Thursday 10 December 2020

Anne Caldwell, "Alice and the North"

Dr Anne Caldwell is a freelance writer and education specialist, based in West Yorkshire. She has worked for the National Association of Writers in Education, the British Council as their Literature Programme Manager, and currently lectures for the Open University. Her specialism is prose poetry and she is a keen walker. Her poetry has appeared in a range of anthologies and magazines in the UK and internationally. These include The Rialto, Writing Women, The North, Poetry Wales and Stride. Anne has published three collections including Painting the Spiral Staircase (Cinnamon Press, 2016). In 2019, she was co-editor of The Valley Press Anthology of Prose Poetry, alongside Oz Hardwick. Some of her prose poems were runners up in The Rialto Pamphlet Competition in 2017. Anne has just been awarded a PhD in Creative Writing, focusing on prose poetry, at the University of Bolton. Her website is here.

About Alice and the North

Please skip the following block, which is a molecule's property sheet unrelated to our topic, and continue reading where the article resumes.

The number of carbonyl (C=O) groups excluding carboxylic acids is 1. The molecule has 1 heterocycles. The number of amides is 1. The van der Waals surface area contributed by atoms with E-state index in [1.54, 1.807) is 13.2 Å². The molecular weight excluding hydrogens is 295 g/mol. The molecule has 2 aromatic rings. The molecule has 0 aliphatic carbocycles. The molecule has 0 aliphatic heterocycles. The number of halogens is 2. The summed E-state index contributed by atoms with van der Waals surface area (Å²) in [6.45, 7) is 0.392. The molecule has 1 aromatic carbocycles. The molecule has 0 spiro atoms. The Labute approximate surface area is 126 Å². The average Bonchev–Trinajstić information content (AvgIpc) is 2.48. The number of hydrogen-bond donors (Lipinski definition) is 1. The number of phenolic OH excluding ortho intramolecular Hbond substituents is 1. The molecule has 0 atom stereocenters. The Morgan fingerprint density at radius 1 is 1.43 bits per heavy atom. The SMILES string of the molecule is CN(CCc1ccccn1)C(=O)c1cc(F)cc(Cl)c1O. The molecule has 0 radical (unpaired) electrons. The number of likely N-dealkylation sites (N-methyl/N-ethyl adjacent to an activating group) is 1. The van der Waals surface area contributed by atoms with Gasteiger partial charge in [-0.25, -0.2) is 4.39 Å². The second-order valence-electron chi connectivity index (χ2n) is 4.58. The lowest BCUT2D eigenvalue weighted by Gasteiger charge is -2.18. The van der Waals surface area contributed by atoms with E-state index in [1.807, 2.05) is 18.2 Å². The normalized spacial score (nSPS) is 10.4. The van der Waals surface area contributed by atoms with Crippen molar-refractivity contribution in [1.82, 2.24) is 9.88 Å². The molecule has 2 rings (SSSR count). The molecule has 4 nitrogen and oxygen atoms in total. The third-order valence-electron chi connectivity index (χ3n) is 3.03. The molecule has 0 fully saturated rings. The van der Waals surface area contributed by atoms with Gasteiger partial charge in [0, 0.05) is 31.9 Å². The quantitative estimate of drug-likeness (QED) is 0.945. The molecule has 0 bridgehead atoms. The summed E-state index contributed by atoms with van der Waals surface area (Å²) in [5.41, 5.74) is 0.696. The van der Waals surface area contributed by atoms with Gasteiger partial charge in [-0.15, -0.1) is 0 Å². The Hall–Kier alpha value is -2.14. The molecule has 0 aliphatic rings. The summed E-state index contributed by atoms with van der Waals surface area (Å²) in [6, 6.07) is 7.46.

Alice and the North (Valley Press 2020) is a sequence of prose poems that form a love-song to the North, its post-industrial landscapes, wild uplands, obsession with weather, seasonal change and awkwardness. Like Lewis Carroll's Alice before her, the lead character shifts and changes as her journey across the North continues; she is at turns playful, sexy, rebellious and adventurous, carving a new identity for the region as she goes. From herring quines to the hidden corners of Manchester, from Lytham St Anne’s to the canals of Congleton, readers are invited to grow up with Alice as she finds her voice – straddling the territory between prose and poetry, exploring the down to earth cadences of everyday speech and the richness of the North’s many idioms and dialects. Alice even finds time to gently tease the 'titans' of Northern poetry, Ted Hughes and Simon Armitage, whose voices have long shaped the poetry-reading public's idea of the North. Now, however, they must step aside and make room for Alice. 

Copies of Alice and the North are available from here. Below, you can read three prose poems from the collection. 

No comments:

Post a Comment